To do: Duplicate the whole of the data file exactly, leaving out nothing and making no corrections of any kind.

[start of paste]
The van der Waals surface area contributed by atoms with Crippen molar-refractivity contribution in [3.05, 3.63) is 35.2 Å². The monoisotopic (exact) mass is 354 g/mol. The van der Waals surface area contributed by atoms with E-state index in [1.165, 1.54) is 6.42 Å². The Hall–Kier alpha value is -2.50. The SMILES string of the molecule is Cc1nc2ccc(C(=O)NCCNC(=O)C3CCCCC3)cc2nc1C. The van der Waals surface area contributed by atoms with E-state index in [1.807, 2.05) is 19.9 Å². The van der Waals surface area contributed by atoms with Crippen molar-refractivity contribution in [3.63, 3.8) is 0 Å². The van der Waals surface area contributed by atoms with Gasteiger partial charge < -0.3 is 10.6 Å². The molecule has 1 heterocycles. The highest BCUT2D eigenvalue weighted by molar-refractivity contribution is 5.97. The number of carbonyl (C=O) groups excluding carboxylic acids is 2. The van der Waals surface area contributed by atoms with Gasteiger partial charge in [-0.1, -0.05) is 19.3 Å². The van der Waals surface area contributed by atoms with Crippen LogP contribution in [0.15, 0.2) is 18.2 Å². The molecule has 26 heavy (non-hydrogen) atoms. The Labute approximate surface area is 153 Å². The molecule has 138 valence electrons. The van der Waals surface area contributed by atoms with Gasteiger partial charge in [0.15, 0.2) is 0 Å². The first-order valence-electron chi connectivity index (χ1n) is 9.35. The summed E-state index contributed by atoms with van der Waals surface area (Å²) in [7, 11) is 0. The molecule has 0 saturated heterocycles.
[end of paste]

The van der Waals surface area contributed by atoms with Crippen molar-refractivity contribution in [3.05, 3.63) is 35.2 Å². The monoisotopic (exact) mass is 354 g/mol. The van der Waals surface area contributed by atoms with E-state index in [1.165, 1.54) is 6.42 Å². The Hall–Kier alpha value is -2.50. The SMILES string of the molecule is Cc1nc2ccc(C(=O)NCCNC(=O)C3CCCCC3)cc2nc1C. The van der Waals surface area contributed by atoms with E-state index in [1.807, 2.05) is 19.9 Å². The van der Waals surface area contributed by atoms with Crippen molar-refractivity contribution in [3.63, 3.8) is 0 Å². The van der Waals surface area contributed by atoms with Gasteiger partial charge < -0.3 is 10.6 Å². The molecule has 1 heterocycles. The highest BCUT2D eigenvalue weighted by molar-refractivity contribution is 5.97. The number of carbonyl (C=O) groups excluding carboxylic acids is 2. The van der Waals surface area contributed by atoms with Gasteiger partial charge in [-0.1, -0.05) is 19.3 Å². The van der Waals surface area contributed by atoms with Crippen LogP contribution in [0.15, 0.2) is 18.2 Å². The molecule has 26 heavy (non-hydrogen) atoms. The Labute approximate surface area is 153 Å². The molecule has 138 valence electrons. The van der Waals surface area contributed by atoms with Gasteiger partial charge in [0.15, 0.2) is 0 Å². The first-order valence-electron chi connectivity index (χ1n) is 9.35. The summed E-state index contributed by atoms with van der Waals surface area (Å²) in [7, 11) is 0. The molecule has 0 saturated heterocycles.